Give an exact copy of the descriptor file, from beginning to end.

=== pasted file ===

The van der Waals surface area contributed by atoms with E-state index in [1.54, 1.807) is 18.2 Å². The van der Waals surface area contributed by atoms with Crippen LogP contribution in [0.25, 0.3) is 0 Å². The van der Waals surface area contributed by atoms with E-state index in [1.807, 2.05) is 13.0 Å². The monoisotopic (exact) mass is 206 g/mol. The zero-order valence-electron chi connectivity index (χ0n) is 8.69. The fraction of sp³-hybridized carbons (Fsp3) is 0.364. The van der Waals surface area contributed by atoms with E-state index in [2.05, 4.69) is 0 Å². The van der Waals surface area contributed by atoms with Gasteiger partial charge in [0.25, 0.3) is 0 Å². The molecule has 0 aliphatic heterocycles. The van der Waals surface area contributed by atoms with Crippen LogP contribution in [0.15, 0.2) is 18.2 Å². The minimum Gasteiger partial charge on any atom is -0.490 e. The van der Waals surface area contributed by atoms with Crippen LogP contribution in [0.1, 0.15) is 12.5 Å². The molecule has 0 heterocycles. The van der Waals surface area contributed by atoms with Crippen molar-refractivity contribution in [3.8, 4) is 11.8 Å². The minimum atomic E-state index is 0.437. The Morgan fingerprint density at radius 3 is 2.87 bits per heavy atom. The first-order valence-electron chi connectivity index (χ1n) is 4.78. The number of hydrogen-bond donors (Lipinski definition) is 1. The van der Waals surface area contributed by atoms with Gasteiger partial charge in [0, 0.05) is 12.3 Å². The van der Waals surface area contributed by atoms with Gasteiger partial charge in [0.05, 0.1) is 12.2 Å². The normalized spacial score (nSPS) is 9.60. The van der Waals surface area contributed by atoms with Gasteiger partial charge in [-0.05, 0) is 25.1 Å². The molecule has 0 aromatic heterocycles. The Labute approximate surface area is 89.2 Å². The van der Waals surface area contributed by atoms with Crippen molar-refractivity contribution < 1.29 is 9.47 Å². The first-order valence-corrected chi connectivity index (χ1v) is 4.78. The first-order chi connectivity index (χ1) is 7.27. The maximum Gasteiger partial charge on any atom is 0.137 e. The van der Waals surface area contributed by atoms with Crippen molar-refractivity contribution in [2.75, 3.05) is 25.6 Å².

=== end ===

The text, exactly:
The van der Waals surface area contributed by atoms with E-state index in [1.54, 1.807) is 18.2 Å². The van der Waals surface area contributed by atoms with Crippen LogP contribution in [0.25, 0.3) is 0 Å². The van der Waals surface area contributed by atoms with E-state index in [1.807, 2.05) is 13.0 Å². The monoisotopic (exact) mass is 206 g/mol. The zero-order valence-electron chi connectivity index (χ0n) is 8.69. The fraction of sp³-hybridized carbons (Fsp3) is 0.364. The van der Waals surface area contributed by atoms with E-state index in [2.05, 4.69) is 0 Å². The van der Waals surface area contributed by atoms with Gasteiger partial charge in [0.25, 0.3) is 0 Å². The molecule has 0 aliphatic heterocycles. The van der Waals surface area contributed by atoms with Crippen LogP contribution in [0.15, 0.2) is 18.2 Å². The minimum Gasteiger partial charge on any atom is -0.490 e. The van der Waals surface area contributed by atoms with Crippen LogP contribution in [0.1, 0.15) is 12.5 Å². The molecule has 0 heterocycles. The van der Waals surface area contributed by atoms with Crippen molar-refractivity contribution in [3.8, 4) is 11.8 Å². The minimum atomic E-state index is 0.437. The Morgan fingerprint density at radius 3 is 2.87 bits per heavy atom. The first-order valence-electron chi connectivity index (χ1n) is 4.78. The number of hydrogen-bond donors (Lipinski definition) is 1. The van der Waals surface area contributed by atoms with Gasteiger partial charge in [0, 0.05) is 12.3 Å². The van der Waals surface area contributed by atoms with Gasteiger partial charge in [0.05, 0.1) is 12.2 Å². The normalized spacial score (nSPS) is 9.60. The van der Waals surface area contributed by atoms with Gasteiger partial charge in [-0.05, 0) is 25.1 Å². The molecule has 0 aromatic heterocycles. The Labute approximate surface area is 89.2 Å². The van der Waals surface area contributed by atoms with Crippen molar-refractivity contribution < 1.29 is 9.47 Å². The first-order valence-corrected chi connectivity index (χ1v) is 4.78. The first-order chi connectivity index (χ1) is 7.27. The maximum Gasteiger partial charge on any atom is 0.137 e. The van der Waals surface area contributed by atoms with Crippen molar-refractivity contribution in [2.75, 3.05) is 25.6 Å².